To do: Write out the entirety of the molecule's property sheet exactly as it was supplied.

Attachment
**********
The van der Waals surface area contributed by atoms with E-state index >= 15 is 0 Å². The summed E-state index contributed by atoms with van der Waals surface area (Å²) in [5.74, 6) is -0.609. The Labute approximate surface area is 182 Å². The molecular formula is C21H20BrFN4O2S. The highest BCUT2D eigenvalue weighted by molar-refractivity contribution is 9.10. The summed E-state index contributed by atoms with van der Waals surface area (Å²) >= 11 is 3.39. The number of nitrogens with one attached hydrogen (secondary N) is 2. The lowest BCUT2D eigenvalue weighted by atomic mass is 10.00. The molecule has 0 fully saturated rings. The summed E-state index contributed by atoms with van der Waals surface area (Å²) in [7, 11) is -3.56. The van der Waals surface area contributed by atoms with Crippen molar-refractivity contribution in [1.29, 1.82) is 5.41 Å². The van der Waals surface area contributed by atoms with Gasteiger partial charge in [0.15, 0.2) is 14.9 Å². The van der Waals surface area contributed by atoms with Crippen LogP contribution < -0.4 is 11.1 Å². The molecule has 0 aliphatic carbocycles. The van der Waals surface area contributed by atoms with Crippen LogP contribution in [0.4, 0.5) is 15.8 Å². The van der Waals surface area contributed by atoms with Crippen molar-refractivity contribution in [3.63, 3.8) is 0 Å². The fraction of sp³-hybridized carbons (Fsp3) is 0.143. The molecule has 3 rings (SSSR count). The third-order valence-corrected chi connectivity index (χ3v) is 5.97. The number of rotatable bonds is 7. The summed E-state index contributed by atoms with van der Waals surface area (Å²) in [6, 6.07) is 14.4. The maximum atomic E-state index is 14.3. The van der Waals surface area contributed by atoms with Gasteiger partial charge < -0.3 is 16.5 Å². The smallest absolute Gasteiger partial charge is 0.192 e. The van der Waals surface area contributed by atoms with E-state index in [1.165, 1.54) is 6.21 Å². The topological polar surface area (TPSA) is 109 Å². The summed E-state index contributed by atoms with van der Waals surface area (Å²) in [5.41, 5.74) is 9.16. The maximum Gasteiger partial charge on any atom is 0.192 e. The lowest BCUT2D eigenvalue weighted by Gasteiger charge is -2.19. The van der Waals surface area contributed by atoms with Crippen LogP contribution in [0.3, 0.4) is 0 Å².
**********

The van der Waals surface area contributed by atoms with E-state index >= 15 is 0 Å². The summed E-state index contributed by atoms with van der Waals surface area (Å²) in [5.74, 6) is -0.609. The Labute approximate surface area is 182 Å². The molecular formula is C21H20BrFN4O2S. The highest BCUT2D eigenvalue weighted by molar-refractivity contribution is 9.10. The summed E-state index contributed by atoms with van der Waals surface area (Å²) >= 11 is 3.39. The number of nitrogens with one attached hydrogen (secondary N) is 2. The lowest BCUT2D eigenvalue weighted by atomic mass is 10.00. The molecule has 0 fully saturated rings. The summed E-state index contributed by atoms with van der Waals surface area (Å²) in [7, 11) is -3.56. The van der Waals surface area contributed by atoms with Crippen molar-refractivity contribution in [1.29, 1.82) is 5.41 Å². The van der Waals surface area contributed by atoms with Gasteiger partial charge in [0.15, 0.2) is 14.9 Å². The van der Waals surface area contributed by atoms with Crippen LogP contribution < -0.4 is 11.1 Å². The molecule has 0 aliphatic carbocycles. The van der Waals surface area contributed by atoms with Crippen LogP contribution in [0.4, 0.5) is 15.8 Å². The van der Waals surface area contributed by atoms with Crippen molar-refractivity contribution in [3.63, 3.8) is 0 Å². The fraction of sp³-hybridized carbons (Fsp3) is 0.143. The molecule has 3 rings (SSSR count). The third-order valence-corrected chi connectivity index (χ3v) is 5.97. The number of rotatable bonds is 7. The summed E-state index contributed by atoms with van der Waals surface area (Å²) in [6, 6.07) is 14.4. The maximum atomic E-state index is 14.3. The van der Waals surface area contributed by atoms with Gasteiger partial charge < -0.3 is 16.5 Å². The smallest absolute Gasteiger partial charge is 0.192 e. The van der Waals surface area contributed by atoms with E-state index in [1.165, 1.54) is 6.21 Å². The topological polar surface area (TPSA) is 109 Å². The summed E-state index contributed by atoms with van der Waals surface area (Å²) in [5.41, 5.74) is 9.16. The maximum Gasteiger partial charge on any atom is 0.192 e. The lowest BCUT2D eigenvalue weighted by Gasteiger charge is -2.19. The van der Waals surface area contributed by atoms with Crippen LogP contribution in [0.3, 0.4) is 0 Å².